were on the voting panel for the new guidelines, how did
this process differ from that used in the GRAPPA guidelines? PHILIP: In the case of
the ACR/NPF guideline, it was a combined effort
between the American College of Rheumatology
and the National Psoriasis Foundation in America. And both of these organizations
represent psoriatic arthritis constituencies, both
clinician investigators, clinicians in general,
as well as patients. The GRAPPA guidelines
were convened by the organization
on this group for research and
assessment of psoriasis and psoriatic arthritis. And this is an
international organization that’s comprised of key
investigators, clinicians, regulators, patient
organizations, et cetera that are interested in both psoriasis
and psoriatic arthritis. There are approximately
1,000 members of the organization at
this time representing both dermatology
and rheumatology, so it’s fairly unique
as an organization in that it crosses across
two different disciplines. INTERVIEWER: Oliver,
you were involved in the EULAR and
GRAPPA guidelines, what are your thoughts on
the processes involved? OLIVER: EULAR guidelines
were developed by the EULAR organization and
there was a committee set up– made up of predominantly
rheumatologists. There was one dermatologist
on the committee. But the focus was to look at
recommendations for treatment in psoriatic arthritis
and not psoriasis, hence the small number
of dermatologists that were involved. I guess, in that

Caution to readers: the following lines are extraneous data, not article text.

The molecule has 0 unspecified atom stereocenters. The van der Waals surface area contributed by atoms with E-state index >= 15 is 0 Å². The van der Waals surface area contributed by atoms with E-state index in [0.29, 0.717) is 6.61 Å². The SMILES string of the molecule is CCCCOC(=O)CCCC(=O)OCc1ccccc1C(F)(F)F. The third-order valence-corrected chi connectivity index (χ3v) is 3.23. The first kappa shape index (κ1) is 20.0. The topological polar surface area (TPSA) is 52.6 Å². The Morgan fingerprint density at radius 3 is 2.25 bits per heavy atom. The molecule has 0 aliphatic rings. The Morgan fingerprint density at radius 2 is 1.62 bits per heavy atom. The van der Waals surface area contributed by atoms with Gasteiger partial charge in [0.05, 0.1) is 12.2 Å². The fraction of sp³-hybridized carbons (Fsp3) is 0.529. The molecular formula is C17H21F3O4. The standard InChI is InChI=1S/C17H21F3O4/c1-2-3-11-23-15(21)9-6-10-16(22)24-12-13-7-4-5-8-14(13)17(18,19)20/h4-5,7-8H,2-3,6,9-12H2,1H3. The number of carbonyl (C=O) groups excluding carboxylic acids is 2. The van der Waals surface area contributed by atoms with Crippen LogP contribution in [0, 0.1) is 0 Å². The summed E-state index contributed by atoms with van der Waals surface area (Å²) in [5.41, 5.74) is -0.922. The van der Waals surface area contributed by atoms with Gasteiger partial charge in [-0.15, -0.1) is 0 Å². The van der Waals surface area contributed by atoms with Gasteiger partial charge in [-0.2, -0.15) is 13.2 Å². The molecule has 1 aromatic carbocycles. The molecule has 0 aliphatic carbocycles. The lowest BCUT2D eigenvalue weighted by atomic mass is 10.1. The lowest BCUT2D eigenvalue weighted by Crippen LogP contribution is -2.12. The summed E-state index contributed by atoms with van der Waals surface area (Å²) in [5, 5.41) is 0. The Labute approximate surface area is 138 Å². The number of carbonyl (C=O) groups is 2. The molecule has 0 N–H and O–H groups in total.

sense, it’s more like the ACR-NPF recommendations
than the GRAPPA recommendations which, of course, included
dermatologists and included recommendations for
treatment of psoriasis. INTERVIEWER: How do you think
the clinical focus differs for each of the guidelines? PHILIP: The GRAPPA
group split itself into different committees that
reviewed the evidence for each of the key clinical domains
of psoriatic arthritis and that includes peripheral
arthritis, skin disease, nail disease, spondylitis,
enthesitis, and dactylitis. And so each committee
looked carefully at all of the treatment trials
for the various medications and then analyzed
whether or not there was demonstrated effectiveness
for each of those domains. DAFNA: The ACR-NPF is based
on active psoriatic arthritis, which includes all
of the domains, but not specifically referring
to an individual domain, although there were specific
recommendations for enthesitis, spinal disease. OLIVER: The EULAR focus
was certainly more narrow, I think, than either of
the other two guidelines. The focus was on treatment